The middle of the week is upon us. Despite the fact that I have a couple of burners in the on deck circle (and I’m chomping at the bit to get them posted) I’ve decided to change things up and work in a ballad*. Back in 1973 (when I was but a sprout of 11), Aretha Frankin had a big (#1 R&B/#3 Pop) hit with the tune ‘Until You Come Back To Me (That’s What I’m Gonna Do)’. I loved the song then (unusual, I know but the melody really grabbed me), and I always turn up the radio when it comes on. It was years before I found out that the tune was actually written by the one and only Stevie Wonder. Of course I started tracking down the original version, but in the pre-internet days I was - how do they say - stymied. As time went on I figured that Wonder had written but never actually recorded the song himself. A few years ago, when it was included on a CD compilation, I realized that Wonder had indeed recorded, but never released his own version of the song (I had yet to hear it). I decided in the last year or so that I was going to try to track down the recording... About a month ago I had some spare time on my hands and started to pull out some records to make a funk/soul mix. One of the LPs I removed from the old Expedit was a 3-LP Stevie Wonder collection from 1977 called ‘Looking Back’, one of several similar Motown reissues from the 70's. I had grabbed it at a garage sale in the neighborhood a few years ago, and it had basically been gathering dust on the shelf since then. I had taken it out to see if it included the funky 1968 number ‘You Met Your Match’ (another fave) which I didn’t happen to have on 45. So, I’m scanning the track listings in the awkward tri-fold LP jacket, when, much to my surprise there on the second disc was ‘Until You Come Back To Me (That’s What I’m Gonna Do)’. My initial shock was soon exceeded by a feeling of “Boy, am I ever a rube” (this of course goes back to the “too many records to keep track of problem”). I started doing some research and discovered that this was the only time the recording had ever been issued on vinyl. Wonder co-wrote the tune with Clarence Paul and Morris Broadnax**. Paul was the man that initially brought Wonder to Motown, and served as his mentor/father figure for many years.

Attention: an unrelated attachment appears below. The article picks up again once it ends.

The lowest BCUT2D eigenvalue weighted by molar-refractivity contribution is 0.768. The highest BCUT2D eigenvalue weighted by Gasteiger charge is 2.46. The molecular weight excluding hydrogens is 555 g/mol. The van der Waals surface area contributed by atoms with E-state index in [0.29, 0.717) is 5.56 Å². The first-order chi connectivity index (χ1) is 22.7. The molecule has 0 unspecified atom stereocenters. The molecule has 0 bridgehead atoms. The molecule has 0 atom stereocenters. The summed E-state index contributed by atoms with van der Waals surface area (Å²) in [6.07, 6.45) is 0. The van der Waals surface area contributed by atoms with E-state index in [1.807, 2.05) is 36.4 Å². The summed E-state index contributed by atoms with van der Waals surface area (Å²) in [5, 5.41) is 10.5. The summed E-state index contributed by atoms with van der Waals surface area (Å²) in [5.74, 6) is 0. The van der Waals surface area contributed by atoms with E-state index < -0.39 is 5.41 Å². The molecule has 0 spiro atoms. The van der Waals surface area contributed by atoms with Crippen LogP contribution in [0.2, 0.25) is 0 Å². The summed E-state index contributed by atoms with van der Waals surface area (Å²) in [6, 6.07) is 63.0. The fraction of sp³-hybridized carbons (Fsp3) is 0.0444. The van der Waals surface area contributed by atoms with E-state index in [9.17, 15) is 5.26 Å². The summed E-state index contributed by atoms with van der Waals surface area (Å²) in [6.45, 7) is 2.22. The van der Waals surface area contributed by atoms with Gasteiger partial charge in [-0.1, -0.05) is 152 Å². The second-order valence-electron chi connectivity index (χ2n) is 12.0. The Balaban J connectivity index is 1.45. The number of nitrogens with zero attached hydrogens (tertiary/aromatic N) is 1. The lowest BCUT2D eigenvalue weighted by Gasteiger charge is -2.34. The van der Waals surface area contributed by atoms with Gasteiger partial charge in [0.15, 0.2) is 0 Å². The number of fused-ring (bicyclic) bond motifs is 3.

Wonder recorded the song in 1967, and the full arrangement suggests that it almost certainly was intended for release at one time (as opposed to being solely a “publisher’s demo”). Apparently there was also another 60’s recording of the tune – also unreleased at the time – by Junior Walker & the All Stars (it was eventually issued on a Best Of CD in 1993). Wonder’s recording opens with lush strings and a subdued rhythm section. His vocal is of course wonderful, and the arrangement a little slower and more romantic than the hit version by Franklin. Her recording has a soulful kick to it, especially with the taut call and response exchanges between Aretha and her backup singers. I still haven’t decided which version I prefer, but I suppose since they’re both excellent, it doesn’t really matter. The tune was later covered by Johnny Mathis, Paul Young, Basia and – believe it or not – the Captain & Tennille. If your not the type to haunt garage sales, flea markets or dusty used record stores (where you could probably find a copy of ‘Looking Back’ for a few dollars), ‘Until You Come Back To Me (That’s What I’m Gonna Do)’ is included on the Stevie Wonder boxed set ‘At the Close of a Century’. Considering the greatness of Mr. Wonder, you’d definitely be getting your money’s worth.
* There'll be some nice, upbeat soul on Friday, but I will be returning with another ballad next week.
**The trio also wrote ‘Just A Little Misunderstanding’ for the Contours NOTE: I’d like to extend a special note of thanks to reader Matt M., who found a copy of the Four Larks ‘Groovin’ At The Go Go’ (long an unrequited highlight of my want list), and sent it to me, gratis. For this extremely cool move, I will be forever in his debt.
Monday, April 24, 2006
One Good Neville Deserves Another
One from Art...
And one from Cyril!